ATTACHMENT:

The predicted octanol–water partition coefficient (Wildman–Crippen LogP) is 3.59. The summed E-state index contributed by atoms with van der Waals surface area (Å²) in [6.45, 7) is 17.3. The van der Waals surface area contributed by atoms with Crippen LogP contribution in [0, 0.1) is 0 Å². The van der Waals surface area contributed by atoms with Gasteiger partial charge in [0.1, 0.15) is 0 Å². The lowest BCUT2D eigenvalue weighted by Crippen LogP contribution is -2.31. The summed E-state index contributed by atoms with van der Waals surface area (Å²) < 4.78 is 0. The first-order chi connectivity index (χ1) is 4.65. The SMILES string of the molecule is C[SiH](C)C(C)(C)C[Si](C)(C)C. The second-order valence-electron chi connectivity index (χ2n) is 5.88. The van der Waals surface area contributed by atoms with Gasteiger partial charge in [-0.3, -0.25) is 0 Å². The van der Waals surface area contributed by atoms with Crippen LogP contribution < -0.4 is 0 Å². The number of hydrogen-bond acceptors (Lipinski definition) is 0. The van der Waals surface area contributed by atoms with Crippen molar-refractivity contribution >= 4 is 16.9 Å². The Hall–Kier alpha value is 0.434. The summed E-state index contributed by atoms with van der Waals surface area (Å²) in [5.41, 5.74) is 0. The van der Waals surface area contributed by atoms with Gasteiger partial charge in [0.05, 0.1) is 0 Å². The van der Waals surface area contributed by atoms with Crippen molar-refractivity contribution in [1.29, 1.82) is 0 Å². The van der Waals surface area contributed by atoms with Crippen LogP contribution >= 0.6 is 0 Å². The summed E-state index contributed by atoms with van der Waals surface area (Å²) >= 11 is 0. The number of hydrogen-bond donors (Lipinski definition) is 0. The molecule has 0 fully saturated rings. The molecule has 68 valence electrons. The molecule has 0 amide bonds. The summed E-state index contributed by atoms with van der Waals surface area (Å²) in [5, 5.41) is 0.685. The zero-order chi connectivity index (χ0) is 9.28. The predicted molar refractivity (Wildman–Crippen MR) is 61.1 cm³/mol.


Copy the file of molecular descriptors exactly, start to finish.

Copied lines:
The predicted octanol–water partition coefficient (Wildman–Crippen LogP) is 3.59. The summed E-state index contributed by atoms with van der Waals surface area (Å²) in [6.45, 7) is 17.3. The van der Waals surface area contributed by atoms with Crippen LogP contribution in [0, 0.1) is 0 Å². The van der Waals surface area contributed by atoms with Gasteiger partial charge in [0.1, 0.15) is 0 Å². The lowest BCUT2D eigenvalue weighted by Crippen LogP contribution is -2.31. The summed E-state index contributed by atoms with van der Waals surface area (Å²) < 4.78 is 0. The first-order chi connectivity index (χ1) is 4.65. The SMILES string of the molecule is C[SiH](C)C(C)(C)C[Si](C)(C)C. The second-order valence-electron chi connectivity index (χ2n) is 5.88. The van der Waals surface area contributed by atoms with Gasteiger partial charge in [-0.3, -0.25) is 0 Å². The van der Waals surface area contributed by atoms with Crippen LogP contribution < -0.4 is 0 Å². The number of hydrogen-bond acceptors (Lipinski definition) is 0. The van der Waals surface area contributed by atoms with Crippen molar-refractivity contribution >= 4 is 16.9 Å². The Hall–Kier alpha value is 0.434. The summed E-state index contributed by atoms with van der Waals surface area (Å²) in [5.41, 5.74) is 0. The van der Waals surface area contributed by atoms with Gasteiger partial charge in [0.05, 0.1) is 0 Å². The van der Waals surface area contributed by atoms with Crippen molar-refractivity contribution in [1.29, 1.82) is 0 Å². The van der Waals surface area contributed by atoms with Crippen LogP contribution >= 0.6 is 0 Å². The summed E-state index contributed by atoms with van der Waals surface area (Å²) >= 11 is 0. The number of hydrogen-bond donors (Lipinski definition) is 0. The molecule has 0 fully saturated rings. The molecule has 68 valence electrons. The molecule has 0 amide bonds. The summed E-state index contributed by atoms with van der Waals surface area (Å²) in [5, 5.41) is 0.685. The zero-order chi connectivity index (χ0) is 9.28. The predicted molar refractivity (Wildman–Crippen MR) is 61.1 cm³/mol.